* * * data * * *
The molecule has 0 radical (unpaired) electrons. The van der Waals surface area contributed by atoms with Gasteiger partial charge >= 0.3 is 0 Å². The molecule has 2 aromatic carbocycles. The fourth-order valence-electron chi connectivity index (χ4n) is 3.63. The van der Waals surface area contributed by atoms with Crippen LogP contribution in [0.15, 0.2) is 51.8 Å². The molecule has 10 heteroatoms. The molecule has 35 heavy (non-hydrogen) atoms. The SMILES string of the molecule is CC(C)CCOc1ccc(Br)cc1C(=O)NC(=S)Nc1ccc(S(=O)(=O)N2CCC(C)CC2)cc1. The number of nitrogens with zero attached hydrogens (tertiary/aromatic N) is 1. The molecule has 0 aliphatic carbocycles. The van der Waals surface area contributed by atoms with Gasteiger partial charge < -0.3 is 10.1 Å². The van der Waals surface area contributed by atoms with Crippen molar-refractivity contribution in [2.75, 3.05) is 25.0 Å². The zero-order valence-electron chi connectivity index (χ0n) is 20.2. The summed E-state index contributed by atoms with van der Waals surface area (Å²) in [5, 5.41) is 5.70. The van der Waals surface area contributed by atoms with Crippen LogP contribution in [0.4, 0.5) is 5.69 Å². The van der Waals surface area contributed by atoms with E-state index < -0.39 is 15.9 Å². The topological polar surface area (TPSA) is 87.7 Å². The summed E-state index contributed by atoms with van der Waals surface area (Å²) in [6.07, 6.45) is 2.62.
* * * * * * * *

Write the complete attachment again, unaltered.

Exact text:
The molecule has 0 radical (unpaired) electrons. The van der Waals surface area contributed by atoms with Gasteiger partial charge >= 0.3 is 0 Å². The molecule has 2 aromatic carbocycles. The fourth-order valence-electron chi connectivity index (χ4n) is 3.63. The van der Waals surface area contributed by atoms with Crippen LogP contribution in [0.15, 0.2) is 51.8 Å². The molecule has 10 heteroatoms. The molecule has 35 heavy (non-hydrogen) atoms. The SMILES string of the molecule is CC(C)CCOc1ccc(Br)cc1C(=O)NC(=S)Nc1ccc(S(=O)(=O)N2CCC(C)CC2)cc1. The number of nitrogens with zero attached hydrogens (tertiary/aromatic N) is 1. The molecule has 0 aliphatic carbocycles. The van der Waals surface area contributed by atoms with Gasteiger partial charge < -0.3 is 10.1 Å². The van der Waals surface area contributed by atoms with Crippen molar-refractivity contribution in [2.75, 3.05) is 25.0 Å². The zero-order valence-electron chi connectivity index (χ0n) is 20.2. The summed E-state index contributed by atoms with van der Waals surface area (Å²) in [5, 5.41) is 5.70. The van der Waals surface area contributed by atoms with Crippen LogP contribution in [0.4, 0.5) is 5.69 Å². The van der Waals surface area contributed by atoms with E-state index < -0.39 is 15.9 Å². The topological polar surface area (TPSA) is 87.7 Å². The summed E-state index contributed by atoms with van der Waals surface area (Å²) in [6.07, 6.45) is 2.62.